In 2008, Challenge 2000 entered into a partnership with the Society of Mary to provide a programme that gave young people the chance to serve and help those around them while discerning which path they were called to take in terms of career and lifestyle.
This “gap year” programme was aimed at school leavers, or those who had begun their university education or work uncertain as to what they really wanted to study or be.
Since 2009, 25 young people have participated in the programme. They have come from all around New Zealand — and Atlanta in the United States.
The programme focuses on personal development, gaining NZQA youth work qualifications, exploring different career options and gaining experience in life, study, service and work situations. There has also been an emphasis on gaining extras that give a head start, such as first-aid certificates, driver’s licence, language, presentation skills and technology training.
Part of the programme is a one month pastoral service component, some of which have been overseas.
The 25 graduates have moved on to a wide range of career and lifestyle options including the police, nursing, university, youth and social work, the seminary, other tertiary training institutions, performing arts and the army.
Jason Ebinger, from Atlanta, said: “I have done so much and been involved in so many things that I know will shape my life in years to come. I cannot even begin to express all that I have learned.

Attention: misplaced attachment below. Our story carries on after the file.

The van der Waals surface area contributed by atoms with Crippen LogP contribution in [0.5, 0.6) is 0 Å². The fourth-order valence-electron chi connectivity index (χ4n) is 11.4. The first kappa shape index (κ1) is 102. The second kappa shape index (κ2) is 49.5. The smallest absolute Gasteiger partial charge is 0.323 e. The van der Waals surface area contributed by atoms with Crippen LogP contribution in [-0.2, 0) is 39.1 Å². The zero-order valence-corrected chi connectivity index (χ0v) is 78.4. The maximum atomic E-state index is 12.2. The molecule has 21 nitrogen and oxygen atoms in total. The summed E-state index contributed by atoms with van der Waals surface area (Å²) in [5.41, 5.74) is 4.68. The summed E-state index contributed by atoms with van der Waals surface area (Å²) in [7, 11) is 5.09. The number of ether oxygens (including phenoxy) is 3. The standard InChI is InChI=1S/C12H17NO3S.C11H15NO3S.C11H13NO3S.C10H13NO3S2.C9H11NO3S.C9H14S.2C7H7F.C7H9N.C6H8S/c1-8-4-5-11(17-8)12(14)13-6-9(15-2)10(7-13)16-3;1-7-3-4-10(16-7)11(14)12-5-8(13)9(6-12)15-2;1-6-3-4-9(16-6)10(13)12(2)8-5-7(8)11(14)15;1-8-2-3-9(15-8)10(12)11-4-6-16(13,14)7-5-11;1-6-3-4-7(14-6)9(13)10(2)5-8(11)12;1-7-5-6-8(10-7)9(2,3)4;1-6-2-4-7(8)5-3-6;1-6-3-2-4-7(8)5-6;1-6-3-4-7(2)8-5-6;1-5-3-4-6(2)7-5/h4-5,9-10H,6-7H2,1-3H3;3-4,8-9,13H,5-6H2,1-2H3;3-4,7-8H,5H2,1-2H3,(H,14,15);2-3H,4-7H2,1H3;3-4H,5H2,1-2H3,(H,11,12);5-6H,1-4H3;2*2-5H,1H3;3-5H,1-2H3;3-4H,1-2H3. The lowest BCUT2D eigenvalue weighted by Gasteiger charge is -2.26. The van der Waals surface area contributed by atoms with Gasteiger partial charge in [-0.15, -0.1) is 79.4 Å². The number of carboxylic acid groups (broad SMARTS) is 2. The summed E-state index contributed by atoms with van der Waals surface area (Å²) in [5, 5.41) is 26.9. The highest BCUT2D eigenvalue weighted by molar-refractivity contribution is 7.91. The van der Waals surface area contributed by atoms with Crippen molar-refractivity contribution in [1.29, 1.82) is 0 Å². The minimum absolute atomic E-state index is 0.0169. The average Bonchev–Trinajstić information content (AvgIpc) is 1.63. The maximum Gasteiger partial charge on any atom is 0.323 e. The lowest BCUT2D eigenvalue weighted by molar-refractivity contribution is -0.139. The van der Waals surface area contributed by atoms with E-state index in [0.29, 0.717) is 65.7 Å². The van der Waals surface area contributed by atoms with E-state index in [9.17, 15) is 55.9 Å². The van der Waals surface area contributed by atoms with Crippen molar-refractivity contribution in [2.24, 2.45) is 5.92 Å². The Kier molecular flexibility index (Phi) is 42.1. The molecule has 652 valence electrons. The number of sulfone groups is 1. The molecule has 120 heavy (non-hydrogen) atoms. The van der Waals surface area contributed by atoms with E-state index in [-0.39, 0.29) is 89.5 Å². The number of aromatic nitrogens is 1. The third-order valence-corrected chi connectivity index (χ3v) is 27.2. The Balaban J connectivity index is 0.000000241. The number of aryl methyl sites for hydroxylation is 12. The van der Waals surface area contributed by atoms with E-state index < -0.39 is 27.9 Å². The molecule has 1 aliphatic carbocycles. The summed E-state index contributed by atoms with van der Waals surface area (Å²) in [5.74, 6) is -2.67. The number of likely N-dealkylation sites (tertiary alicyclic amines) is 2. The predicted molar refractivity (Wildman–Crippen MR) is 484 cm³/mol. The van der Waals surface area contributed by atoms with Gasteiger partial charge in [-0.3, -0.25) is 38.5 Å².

“I have been challenged and encouraged all through my time here, and everything that I have done has led to my growth.”
Therese Kyne, a St Mary’s, Wellington, old girl who has gone on to study at Victoria University and work part-time for Challenge 2000, said: “The gap year has opened my eyes to such a wide range of different things and made me aware of the great inequality that exists in New Zealand.
“I’ve loved working alongside such a great community at Challenge, and I’ve had the pleasure of meeting so many great young people. I’ve learnt that caring for people in the simplest of ways is what is most important.
“The gap year has given me so many opportunities to gain skills that will become so important for my future. I have come away from the programme knowing what I am capable of. I now feel a sense of responsibility to respond to the Gospel call.”
Source: NZ Catholic